Bhubaneswar: The Orissa Agriculture Department has taken legal action against pesticide-laced spurious mosquito repellent incense sticks and condemned its selling and manufacturing in the state.
The Agriculture Department raided its dealers and manufacturers such as M/s Gulmarg Products, M.E. Perfumers, M/S ATR Associates, M/s Vijay Kumar Agarbatti works. They have been accused of selling pesticide-laced spurious incense sticks like Happy Herbal Incense Stick and Parag Relief Citronella Herbal Incense Stick.
Criminal cases have been filed against them in District Magistrate Court of Cuttack on December 6 and District Magistrate Court of Bhubaneswar on December 7, the Agriculture Department said.
Pesticide-laced spurious incense sticks cause serious health hazards. Thus, it is a criminal offence to manufacture or sell them. The criminal case is filed against the three dealers and manufacturers under the provisions of Insecticides Act 1968. The raids and legal action was taken by the Agriculture Department of Orissa along with Home Insect Control Association (HICA).
Commenting on the issue, Agricultural Inspector said, “We aim to mark an end to the sale and manufacturing of illegal incense sticks by holding them responsible in the court of law. Our aim is to create awareness among local retailers about spurious agarbatti products and that dealing in them is a punishable offence. Retailers across socio-economic classes such as pan-beedi shops, e-commerce websites and stand-alone stores propagate the use of these chemically laced brands in the market which impact the common man.”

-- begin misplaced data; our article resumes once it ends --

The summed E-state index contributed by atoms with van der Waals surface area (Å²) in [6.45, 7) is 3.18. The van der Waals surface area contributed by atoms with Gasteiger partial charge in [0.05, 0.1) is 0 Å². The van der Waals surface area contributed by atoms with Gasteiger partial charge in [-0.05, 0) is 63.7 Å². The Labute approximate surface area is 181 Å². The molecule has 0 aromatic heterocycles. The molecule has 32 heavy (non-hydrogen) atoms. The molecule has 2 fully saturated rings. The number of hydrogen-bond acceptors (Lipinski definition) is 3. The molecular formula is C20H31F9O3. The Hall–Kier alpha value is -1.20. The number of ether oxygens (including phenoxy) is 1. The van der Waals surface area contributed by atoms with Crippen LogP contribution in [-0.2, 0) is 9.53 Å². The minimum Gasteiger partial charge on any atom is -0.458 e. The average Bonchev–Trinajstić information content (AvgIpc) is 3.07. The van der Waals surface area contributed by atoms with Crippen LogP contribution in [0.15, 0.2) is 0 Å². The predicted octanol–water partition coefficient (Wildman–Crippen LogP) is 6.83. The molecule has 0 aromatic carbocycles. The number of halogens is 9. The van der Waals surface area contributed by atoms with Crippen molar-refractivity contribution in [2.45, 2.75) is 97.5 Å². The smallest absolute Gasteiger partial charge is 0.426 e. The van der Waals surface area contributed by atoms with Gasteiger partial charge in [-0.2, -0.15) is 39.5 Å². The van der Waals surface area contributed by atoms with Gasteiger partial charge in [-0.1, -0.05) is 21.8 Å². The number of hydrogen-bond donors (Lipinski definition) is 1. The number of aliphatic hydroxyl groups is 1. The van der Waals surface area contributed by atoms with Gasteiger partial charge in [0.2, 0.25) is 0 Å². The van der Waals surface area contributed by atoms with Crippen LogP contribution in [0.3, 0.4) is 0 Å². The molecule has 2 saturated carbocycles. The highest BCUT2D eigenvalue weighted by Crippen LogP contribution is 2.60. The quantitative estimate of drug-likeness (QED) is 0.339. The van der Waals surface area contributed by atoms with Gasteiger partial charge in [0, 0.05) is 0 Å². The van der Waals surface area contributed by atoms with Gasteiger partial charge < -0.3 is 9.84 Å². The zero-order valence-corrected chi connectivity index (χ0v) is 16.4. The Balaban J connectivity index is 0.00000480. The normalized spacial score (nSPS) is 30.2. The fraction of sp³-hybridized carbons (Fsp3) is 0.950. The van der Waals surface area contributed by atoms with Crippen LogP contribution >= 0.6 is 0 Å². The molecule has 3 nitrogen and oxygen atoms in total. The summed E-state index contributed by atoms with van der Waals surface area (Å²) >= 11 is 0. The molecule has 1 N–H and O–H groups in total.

Illegal mosquito repellent incense sticks are getting manufactured with compounds made from various unapproved pesticides’ formulations which are not tested for toxicity. Increased usage of these Incense sticks can cause multiple health disorders such as genetic mutations, lung cancer, asthma, and other respiratory diseases, leukemia, heart disease, skin irritation, and neurological problems. There has been a considerable increase in the number of children (in the age bracket of 5-12 years) suffering from multiple respiratory issues, more so with the onset of winter months.
Jayant Deshpande, Secretary, and Director, Home Insect Control Association (HICA), further added, “The use of such chemical-laced agarbatti is becoming rampant in particular states in India. By conducting such raids, we aim to make the market free of these products and bring to the notice of consumers the adverse health effects of using the same. By manufacturing or importing such unapproved pesticide-laced harmful incense sticks (agarbattis), many unlawful organisations and persons have mushroomed in the country to peddle and distribute ‘misbranded insecticides’ as ‘herbal or natural agarbattis’. Thus, unscrupulous players within agarbatti industry and companies are giving a complete go-by to public health concerns and the insecticide regulatory regime in India. As an industry body, we urge all local businessmen and smallest retailers to refrain from buying, storing and peddling such pesticide-laced unapproved agarbattis as it could land them into criminal prosecution for selling and distributing such illegal products.”